Let me introduce a bit of legal-speak, since I think it may prove helpful.  In law, a choice is often referred to as "voluntary" if the choice is "knowing", "intelligent", and not "coerced".  While the legal beagles are often confused by these terms, they seem clear to me, so here are my definitions:

 

knowing: made by one in possession of all of the relevant facts

intelligent: made by one with the capacity to properly evaluate those facts

coerced: made because of the threat of violence or because of actual violence

When I wrote my post, I was taking the term "physical force" literally, so that only coercion would be counted as physical force.  I did that because that seems to be what Rand meant by it, since she felt the need to classify fraud as "indirect force" rather than as "physical force".  However, DavidOdden introduced me to Schwartz' restatement of force, which I have decided to adopt.   Under that definition, physical force is a physical act intended to make another's choices involuntary, and so would include fraud, and thereby eliminate the need for the concept "indirect force".

I take "initiation" to be along the lines of "bring into being".  When a punch is thrown, the force is "initiated" when the puncher forms the intention to throw the punch.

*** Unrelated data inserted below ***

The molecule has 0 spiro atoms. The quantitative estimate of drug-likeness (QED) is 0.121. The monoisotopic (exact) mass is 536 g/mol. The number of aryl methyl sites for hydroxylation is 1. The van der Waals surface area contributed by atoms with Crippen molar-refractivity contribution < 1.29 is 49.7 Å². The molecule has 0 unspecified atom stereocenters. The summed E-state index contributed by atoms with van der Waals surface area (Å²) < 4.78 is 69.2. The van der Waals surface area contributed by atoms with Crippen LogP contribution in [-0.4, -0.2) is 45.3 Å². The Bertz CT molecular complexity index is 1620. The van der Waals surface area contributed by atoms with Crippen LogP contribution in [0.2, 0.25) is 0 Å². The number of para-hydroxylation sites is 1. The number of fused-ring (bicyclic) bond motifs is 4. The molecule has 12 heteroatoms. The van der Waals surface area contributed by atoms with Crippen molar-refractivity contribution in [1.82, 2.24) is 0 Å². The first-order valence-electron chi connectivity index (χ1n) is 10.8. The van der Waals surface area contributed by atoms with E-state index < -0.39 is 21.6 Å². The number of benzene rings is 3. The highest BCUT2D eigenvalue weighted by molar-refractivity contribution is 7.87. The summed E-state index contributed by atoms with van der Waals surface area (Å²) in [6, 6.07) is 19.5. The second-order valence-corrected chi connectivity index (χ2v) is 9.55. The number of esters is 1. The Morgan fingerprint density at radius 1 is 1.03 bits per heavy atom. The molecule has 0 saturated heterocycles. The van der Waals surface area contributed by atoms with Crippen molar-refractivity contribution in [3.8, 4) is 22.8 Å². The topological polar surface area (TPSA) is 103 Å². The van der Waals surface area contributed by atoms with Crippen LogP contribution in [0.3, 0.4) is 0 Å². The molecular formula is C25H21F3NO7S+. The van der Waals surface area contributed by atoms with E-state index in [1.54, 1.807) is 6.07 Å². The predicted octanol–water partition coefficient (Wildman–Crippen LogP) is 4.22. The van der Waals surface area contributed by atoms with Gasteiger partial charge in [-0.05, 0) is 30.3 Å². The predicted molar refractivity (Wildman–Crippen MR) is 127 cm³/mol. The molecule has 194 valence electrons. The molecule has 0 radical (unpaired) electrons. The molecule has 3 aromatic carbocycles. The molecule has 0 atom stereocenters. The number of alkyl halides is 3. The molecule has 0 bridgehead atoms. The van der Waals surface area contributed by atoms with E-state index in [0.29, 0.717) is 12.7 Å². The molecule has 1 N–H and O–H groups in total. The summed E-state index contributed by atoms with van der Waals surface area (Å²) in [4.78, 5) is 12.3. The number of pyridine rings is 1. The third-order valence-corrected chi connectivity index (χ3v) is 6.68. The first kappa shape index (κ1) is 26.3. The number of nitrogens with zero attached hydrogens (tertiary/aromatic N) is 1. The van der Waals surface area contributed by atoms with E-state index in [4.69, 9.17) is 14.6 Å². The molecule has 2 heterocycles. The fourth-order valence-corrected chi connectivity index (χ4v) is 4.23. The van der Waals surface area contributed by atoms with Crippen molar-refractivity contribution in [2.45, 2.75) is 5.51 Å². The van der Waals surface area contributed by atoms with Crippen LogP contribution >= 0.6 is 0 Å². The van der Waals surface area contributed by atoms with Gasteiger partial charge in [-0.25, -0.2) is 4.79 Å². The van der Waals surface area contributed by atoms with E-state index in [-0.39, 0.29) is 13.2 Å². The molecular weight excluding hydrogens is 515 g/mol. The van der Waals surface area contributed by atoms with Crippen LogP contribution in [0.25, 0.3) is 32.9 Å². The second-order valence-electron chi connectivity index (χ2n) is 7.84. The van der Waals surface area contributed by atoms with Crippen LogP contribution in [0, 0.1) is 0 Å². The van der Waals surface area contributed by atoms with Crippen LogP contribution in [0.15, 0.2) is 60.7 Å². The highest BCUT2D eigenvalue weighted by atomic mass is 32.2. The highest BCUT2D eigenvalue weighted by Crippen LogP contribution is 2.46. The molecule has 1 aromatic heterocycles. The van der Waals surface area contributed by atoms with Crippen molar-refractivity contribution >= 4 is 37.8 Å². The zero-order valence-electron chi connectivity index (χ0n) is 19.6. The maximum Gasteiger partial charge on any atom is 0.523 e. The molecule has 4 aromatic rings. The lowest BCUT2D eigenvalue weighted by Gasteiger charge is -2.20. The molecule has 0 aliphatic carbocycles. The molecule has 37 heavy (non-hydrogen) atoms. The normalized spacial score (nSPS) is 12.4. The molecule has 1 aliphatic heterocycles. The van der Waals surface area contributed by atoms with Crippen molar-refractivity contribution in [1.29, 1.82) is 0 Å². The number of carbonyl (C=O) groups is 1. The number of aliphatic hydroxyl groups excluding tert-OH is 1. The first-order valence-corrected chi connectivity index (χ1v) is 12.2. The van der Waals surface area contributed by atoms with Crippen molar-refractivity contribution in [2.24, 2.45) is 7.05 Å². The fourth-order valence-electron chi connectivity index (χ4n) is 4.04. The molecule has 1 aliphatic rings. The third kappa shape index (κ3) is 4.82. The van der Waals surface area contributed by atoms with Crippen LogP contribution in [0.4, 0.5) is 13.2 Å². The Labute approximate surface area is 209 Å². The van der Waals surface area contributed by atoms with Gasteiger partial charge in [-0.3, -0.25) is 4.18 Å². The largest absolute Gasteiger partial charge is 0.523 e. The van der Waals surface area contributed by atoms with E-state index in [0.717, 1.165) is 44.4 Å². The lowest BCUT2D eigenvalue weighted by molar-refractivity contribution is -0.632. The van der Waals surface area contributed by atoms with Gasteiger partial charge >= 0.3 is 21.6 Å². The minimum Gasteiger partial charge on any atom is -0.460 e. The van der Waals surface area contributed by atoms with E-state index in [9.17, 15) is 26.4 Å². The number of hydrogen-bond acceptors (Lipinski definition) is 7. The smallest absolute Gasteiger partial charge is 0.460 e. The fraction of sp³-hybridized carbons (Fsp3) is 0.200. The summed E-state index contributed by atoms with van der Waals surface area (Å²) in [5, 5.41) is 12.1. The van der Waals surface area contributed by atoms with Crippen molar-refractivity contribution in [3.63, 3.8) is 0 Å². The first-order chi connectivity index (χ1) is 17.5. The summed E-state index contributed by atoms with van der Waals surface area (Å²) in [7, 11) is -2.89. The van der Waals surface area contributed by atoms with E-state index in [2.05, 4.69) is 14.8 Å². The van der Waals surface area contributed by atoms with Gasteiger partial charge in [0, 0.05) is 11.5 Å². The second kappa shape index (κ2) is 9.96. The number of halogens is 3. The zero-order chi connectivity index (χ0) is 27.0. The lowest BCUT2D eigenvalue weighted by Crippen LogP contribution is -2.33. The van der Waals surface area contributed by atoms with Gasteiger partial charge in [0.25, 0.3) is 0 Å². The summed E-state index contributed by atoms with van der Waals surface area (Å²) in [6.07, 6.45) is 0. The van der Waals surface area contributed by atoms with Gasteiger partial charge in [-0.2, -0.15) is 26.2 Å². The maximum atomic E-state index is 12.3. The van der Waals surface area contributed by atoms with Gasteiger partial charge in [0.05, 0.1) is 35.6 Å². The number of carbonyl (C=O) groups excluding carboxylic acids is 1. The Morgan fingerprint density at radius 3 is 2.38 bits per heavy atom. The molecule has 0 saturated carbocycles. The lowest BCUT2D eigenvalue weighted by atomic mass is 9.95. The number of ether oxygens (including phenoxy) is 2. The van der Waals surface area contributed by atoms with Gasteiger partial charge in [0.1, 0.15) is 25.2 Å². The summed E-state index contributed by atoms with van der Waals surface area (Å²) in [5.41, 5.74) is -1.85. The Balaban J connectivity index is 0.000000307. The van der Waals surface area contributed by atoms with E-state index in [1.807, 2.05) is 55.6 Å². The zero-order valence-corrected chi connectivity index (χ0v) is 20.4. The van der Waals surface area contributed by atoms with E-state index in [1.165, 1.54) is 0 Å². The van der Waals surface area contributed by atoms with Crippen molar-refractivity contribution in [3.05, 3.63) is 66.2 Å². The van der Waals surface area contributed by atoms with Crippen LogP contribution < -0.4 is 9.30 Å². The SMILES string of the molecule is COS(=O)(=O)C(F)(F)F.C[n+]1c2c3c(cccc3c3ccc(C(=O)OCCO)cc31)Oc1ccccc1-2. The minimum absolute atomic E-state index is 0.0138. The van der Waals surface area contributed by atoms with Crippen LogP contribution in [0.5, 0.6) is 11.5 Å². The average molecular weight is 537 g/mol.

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11 hours ago, DonAthos said:

I would agree that a government must function objectively, and not according to whim; but this does not grant a government carte blanche to achieve whatever ends. Or if it does, then there's nothing left to say with respect to "individual rights," for that is a concession that there is no such thing as individual rights.

Agreed on all points.

11 hours ago, DonAthos said:

Of everything I've said on this topic, this is what I most want you to address: I believe that you are making the argument, fundamentally, that there are no individual rights. That whatever the state is judged to need (howsoever we make that determination) individuals must be rightly coerced to provide it. This is true of "facts" or information (as in subpoena), wealth (as in taxation and eminent domain), and manpower/lives (conscription) -- and your argument serves to justify all of these things, as I believe we have agreed elsewhere.